The Story of Southeastern Baptist Theological Seminary, 1950-2010 (Part Four)

Author’s note: This year marks the sixtieth anniversary of Southeastern Baptist Theological Seminary. This is the final of four posts commemorating that history.

Every Classroom a Great Commission Classroom, 2004-Present

In January 2004, Daniel L. Akin was elected the sixth president of Southeastern Seminary. Akin, a professor of both theology and preaching, previously served as Southeastern’s dean of students from 1992-1996 before serving eight years as the academic vice president at Southern Seminary. Akin furthered Southeastern’s theological renewal by requiring all professors to sign the Chicago Statement of Biblical Inerrancy and the Danvers Statement on Biblical Manhood and Womanhood in addition to the school’s two confessions of faith. In February 2005, Southeastern hosted its first annual 20/20 Collegiate Conference, an event that annually draws over 1000 college students. Also in 2005, Southeastern adopted a new campus master plan and completed construction on a new building to house the facilities and campus housing departments. That fall, in the wake of Hurricane Katrina, Southeastern sent several student teams to do construction work and outreach in the Gulf Coast and on the campus of New Orleans Baptist Theological Seminary; total gifts and labor amounted to over $750,000. In 2006, Southeastern furthered its longstanding commitment to missions and evangelism by adopting a new institutional mission statement: Southeastern Baptist Theological Seminary seeks to glorify the Lord Jesus Christ by equipping students to serve the Church and fulfill the Great Commission (Matt. 28:19-20). The seminary’s informal motto became “every classroom a Great Commission classroom.”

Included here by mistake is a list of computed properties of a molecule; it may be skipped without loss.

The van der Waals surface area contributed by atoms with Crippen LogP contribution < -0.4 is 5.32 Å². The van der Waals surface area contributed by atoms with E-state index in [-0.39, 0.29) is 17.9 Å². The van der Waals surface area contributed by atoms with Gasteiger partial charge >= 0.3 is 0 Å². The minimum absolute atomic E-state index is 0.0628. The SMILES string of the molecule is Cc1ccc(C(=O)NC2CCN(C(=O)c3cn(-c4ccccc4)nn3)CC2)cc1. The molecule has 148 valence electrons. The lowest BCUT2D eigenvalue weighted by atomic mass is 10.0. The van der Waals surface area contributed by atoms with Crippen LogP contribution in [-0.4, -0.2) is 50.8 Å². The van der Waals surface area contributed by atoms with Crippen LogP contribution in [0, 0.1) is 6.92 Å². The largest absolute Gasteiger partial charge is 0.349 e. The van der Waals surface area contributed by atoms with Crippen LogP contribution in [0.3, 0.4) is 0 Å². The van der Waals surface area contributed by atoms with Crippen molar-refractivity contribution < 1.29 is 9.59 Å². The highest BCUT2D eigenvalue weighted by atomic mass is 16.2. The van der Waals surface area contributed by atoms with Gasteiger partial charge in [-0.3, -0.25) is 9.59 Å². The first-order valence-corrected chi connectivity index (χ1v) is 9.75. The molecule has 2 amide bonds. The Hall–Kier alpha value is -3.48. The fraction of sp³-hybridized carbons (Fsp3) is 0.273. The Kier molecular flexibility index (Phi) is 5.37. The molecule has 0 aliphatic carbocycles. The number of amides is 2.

In recent years, Southeastern has continued to educate students and develop creative new initiatives. In 2006, Southeastern established the L. Russ Bush Center for Faith and Culture in honor of longtime academic vice president Bush, who passed away in 2008 following a bout with cancer. Southeastern also began cultivating a number of international partnerships dedicated to helping provide theological education to pastors and other church leaders in the Majority World. In 2008, the seminary opened Patterson Hall, a classroom and office building named in honor of Paige and Dorothy Patterson. Patterson Hall houses the Center for Faith and Culture, The College at Southeastern, and the school’s doctoral programs. Also in 2008, Southeastern launched an official faculty blog titled “Between the Times” (http://www.betweenthetimes.com). During Akin’s tenure, Southeastern has added two additional endowed chairs: the Richard and Gina Headrick Chair of World and Missions (2007), occupied by Bruce Ashford, and the Johnny Hunt Chair of Biblical Preaching (2010), presently held by Greg Heisler. In 2009, Southeastern entered into an ongoing partnership with 9Marks Ministries to host a series of annual conferences promoting gospel renewal and local church health. After a twenty-five year run, Faith and Mission was disbanded in 2008 and was replaced in 2010 with a new refereed scholarly journal titled Southeastern Theological Review.

During Akin’s tenure, non-residential education opportunities have been significantly expanded to include online, extension, and hybrid course offerings in almost every degree program. Akin has also announced an initiative for Southeastern to partner with at least one hundred local church “equipping centers” by the year 2015. Students will be able to receive a significant portion of their seminary education through local church internships and creative course delivery systems. In part because of Southeastern’s Great Commission priorities, the seminary has been at the forefront of advocating a Great Commission Resurgence in the SBC. This movement, championed by Akin and recent SBC president and Southeastern alumnus Johnny Hunt, intends to build upon the theological renaissance of the previous generation by prioritizing evangelism and church planting among unreached people groups in foreign nations and underserved regions in North America.